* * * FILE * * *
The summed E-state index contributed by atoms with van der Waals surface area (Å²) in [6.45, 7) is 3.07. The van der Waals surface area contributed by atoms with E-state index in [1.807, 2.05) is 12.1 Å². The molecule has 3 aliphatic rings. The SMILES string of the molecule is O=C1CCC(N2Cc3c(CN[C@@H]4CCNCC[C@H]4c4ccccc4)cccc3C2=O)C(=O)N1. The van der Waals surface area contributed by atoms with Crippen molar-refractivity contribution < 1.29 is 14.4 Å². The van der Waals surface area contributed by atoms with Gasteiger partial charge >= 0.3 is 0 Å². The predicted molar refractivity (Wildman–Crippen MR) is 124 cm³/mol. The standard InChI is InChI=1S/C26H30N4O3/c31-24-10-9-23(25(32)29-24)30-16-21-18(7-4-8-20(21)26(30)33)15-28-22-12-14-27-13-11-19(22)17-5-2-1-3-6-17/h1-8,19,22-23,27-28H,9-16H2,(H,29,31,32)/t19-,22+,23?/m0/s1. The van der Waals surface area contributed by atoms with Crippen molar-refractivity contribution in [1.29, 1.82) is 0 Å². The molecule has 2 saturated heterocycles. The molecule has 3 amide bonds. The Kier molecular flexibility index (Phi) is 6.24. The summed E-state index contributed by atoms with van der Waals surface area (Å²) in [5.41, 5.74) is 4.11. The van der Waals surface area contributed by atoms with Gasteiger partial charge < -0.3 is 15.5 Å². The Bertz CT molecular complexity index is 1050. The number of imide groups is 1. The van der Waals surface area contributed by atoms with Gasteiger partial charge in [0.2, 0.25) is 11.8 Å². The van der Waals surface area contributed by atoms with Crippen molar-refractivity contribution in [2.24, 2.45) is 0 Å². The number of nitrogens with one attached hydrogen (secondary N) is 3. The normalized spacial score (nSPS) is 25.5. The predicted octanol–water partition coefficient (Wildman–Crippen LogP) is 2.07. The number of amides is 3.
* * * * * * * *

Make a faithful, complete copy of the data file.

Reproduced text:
The summed E-state index contributed by atoms with van der Waals surface area (Å²) in [6.45, 7) is 3.07. The van der Waals surface area contributed by atoms with E-state index in [1.807, 2.05) is 12.1 Å². The molecule has 3 aliphatic rings. The SMILES string of the molecule is O=C1CCC(N2Cc3c(CN[C@@H]4CCNCC[C@H]4c4ccccc4)cccc3C2=O)C(=O)N1. The van der Waals surface area contributed by atoms with Crippen molar-refractivity contribution < 1.29 is 14.4 Å². The van der Waals surface area contributed by atoms with Gasteiger partial charge >= 0.3 is 0 Å². The predicted molar refractivity (Wildman–Crippen MR) is 124 cm³/mol. The standard InChI is InChI=1S/C26H30N4O3/c31-24-10-9-23(25(32)29-24)30-16-21-18(7-4-8-20(21)26(30)33)15-28-22-12-14-27-13-11-19(22)17-5-2-1-3-6-17/h1-8,19,22-23,27-28H,9-16H2,(H,29,31,32)/t19-,22+,23?/m0/s1. The van der Waals surface area contributed by atoms with Crippen molar-refractivity contribution in [1.29, 1.82) is 0 Å². The molecule has 2 saturated heterocycles. The molecule has 3 amide bonds. The Kier molecular flexibility index (Phi) is 6.24. The summed E-state index contributed by atoms with van der Waals surface area (Å²) in [5.41, 5.74) is 4.11. The van der Waals surface area contributed by atoms with Gasteiger partial charge < -0.3 is 15.5 Å². The Bertz CT molecular complexity index is 1050. The number of imide groups is 1. The van der Waals surface area contributed by atoms with Gasteiger partial charge in [0.2, 0.25) is 11.8 Å². The van der Waals surface area contributed by atoms with Crippen molar-refractivity contribution in [2.24, 2.45) is 0 Å². The number of nitrogens with one attached hydrogen (secondary N) is 3. The normalized spacial score (nSPS) is 25.5. The predicted octanol–water partition coefficient (Wildman–Crippen LogP) is 2.07. The number of amides is 3.